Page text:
With a large sensor and PL mount that can handle lenses from Zeiss, Leica and others, the 8C-B60A should be able to capture beautiful, cinematic images and not just sports and news. To handle such unweildy images (7,680 x 4,320, or about 33 megapixels), Sharp is using Grass Valley's HQX codec that reduces file sizes while requiring minimal processing, making storage, transmissions and editing chores easier.
While other companies like RED and Sony have released 8K cameras, Sharp's model has a lot of features that are clearly for broadcasters. That includes an integrated top-handle and viewfinder, simultaneous recording and output to, say, a truck or studio, and that distinctive ENG look, complete with a shoulder pad.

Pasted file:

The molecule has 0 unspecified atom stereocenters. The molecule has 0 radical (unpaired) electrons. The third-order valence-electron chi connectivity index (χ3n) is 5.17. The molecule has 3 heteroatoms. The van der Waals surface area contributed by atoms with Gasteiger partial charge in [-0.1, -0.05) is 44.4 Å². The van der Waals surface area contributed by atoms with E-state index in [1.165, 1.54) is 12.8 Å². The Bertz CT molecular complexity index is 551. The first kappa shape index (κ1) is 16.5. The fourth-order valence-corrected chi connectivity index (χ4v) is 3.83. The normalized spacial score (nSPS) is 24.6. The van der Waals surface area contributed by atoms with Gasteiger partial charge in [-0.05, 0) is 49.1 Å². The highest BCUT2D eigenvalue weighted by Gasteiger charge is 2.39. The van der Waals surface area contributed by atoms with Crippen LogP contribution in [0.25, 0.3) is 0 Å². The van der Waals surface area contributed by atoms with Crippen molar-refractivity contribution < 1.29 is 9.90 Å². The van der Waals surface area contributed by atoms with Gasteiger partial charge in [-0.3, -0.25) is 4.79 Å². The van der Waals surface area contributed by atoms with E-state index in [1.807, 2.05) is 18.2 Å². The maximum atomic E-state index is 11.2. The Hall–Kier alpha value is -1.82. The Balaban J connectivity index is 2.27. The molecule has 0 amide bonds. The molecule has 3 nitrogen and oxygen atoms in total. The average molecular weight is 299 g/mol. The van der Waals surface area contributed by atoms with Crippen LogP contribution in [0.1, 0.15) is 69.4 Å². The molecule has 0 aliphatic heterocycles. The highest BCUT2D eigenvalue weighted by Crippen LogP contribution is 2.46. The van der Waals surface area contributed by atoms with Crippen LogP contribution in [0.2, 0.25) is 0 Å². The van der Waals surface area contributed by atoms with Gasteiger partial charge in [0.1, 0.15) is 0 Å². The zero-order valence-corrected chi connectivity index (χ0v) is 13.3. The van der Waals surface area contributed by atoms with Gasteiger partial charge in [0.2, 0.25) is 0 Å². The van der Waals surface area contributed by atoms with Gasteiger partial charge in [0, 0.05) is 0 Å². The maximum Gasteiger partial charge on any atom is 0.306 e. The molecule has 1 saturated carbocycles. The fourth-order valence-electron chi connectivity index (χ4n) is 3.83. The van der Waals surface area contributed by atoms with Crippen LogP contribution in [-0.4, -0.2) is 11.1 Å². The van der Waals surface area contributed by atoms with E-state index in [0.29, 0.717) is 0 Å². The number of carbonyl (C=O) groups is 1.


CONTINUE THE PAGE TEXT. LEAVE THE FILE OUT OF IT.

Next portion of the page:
While $77,000 is clearly a lot, it's chump change for big broadcasters and producers. By unexpectedly introducing a camera like this, Sharp is pushing the 8K agenda ahead for broadcasters, particularly in Japan. Sharp happens to make 8K televisions as well, so once we all get bored of 4K, it wants to have the next thing to sell us.